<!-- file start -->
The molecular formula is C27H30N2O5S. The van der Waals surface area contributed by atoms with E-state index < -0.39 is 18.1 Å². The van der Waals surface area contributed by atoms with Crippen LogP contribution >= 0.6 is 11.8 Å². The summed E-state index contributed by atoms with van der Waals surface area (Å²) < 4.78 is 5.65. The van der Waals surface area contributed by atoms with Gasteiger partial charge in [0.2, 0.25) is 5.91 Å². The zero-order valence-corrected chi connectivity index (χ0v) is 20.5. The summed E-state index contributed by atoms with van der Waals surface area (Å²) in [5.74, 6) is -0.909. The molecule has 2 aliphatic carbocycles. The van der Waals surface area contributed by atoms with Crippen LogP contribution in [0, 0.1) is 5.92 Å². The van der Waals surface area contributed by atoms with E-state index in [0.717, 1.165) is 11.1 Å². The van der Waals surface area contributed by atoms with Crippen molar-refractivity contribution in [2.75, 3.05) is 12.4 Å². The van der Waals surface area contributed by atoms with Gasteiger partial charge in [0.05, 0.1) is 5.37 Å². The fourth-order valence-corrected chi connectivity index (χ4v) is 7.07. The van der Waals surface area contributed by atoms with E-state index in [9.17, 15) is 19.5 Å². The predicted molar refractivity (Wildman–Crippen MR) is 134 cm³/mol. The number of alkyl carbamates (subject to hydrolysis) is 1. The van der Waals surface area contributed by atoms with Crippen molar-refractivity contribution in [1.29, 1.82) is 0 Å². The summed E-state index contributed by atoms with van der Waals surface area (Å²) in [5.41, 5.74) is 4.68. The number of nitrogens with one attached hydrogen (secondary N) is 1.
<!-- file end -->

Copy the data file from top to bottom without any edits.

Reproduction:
The molecular formula is C27H30N2O5S. The van der Waals surface area contributed by atoms with E-state index < -0.39 is 18.1 Å². The van der Waals surface area contributed by atoms with Crippen LogP contribution >= 0.6 is 11.8 Å². The summed E-state index contributed by atoms with van der Waals surface area (Å²) < 4.78 is 5.65. The van der Waals surface area contributed by atoms with Gasteiger partial charge in [0.2, 0.25) is 5.91 Å². The zero-order valence-corrected chi connectivity index (χ0v) is 20.5. The summed E-state index contributed by atoms with van der Waals surface area (Å²) in [5.74, 6) is -0.909. The molecule has 2 aliphatic carbocycles. The van der Waals surface area contributed by atoms with Crippen LogP contribution in [0, 0.1) is 5.92 Å². The van der Waals surface area contributed by atoms with E-state index in [0.717, 1.165) is 11.1 Å². The van der Waals surface area contributed by atoms with Crippen molar-refractivity contribution in [2.75, 3.05) is 12.4 Å². The van der Waals surface area contributed by atoms with Gasteiger partial charge in [0.05, 0.1) is 5.37 Å². The fourth-order valence-corrected chi connectivity index (χ4v) is 7.07. The van der Waals surface area contributed by atoms with E-state index in [9.17, 15) is 19.5 Å². The predicted molar refractivity (Wildman–Crippen MR) is 134 cm³/mol. The number of alkyl carbamates (subject to hydrolysis) is 1. The van der Waals surface area contributed by atoms with Crippen molar-refractivity contribution in [1.29, 1.82) is 0 Å². The summed E-state index contributed by atoms with van der Waals surface area (Å²) in [5.41, 5.74) is 4.68. The number of nitrogens with one attached hydrogen (secondary N) is 1.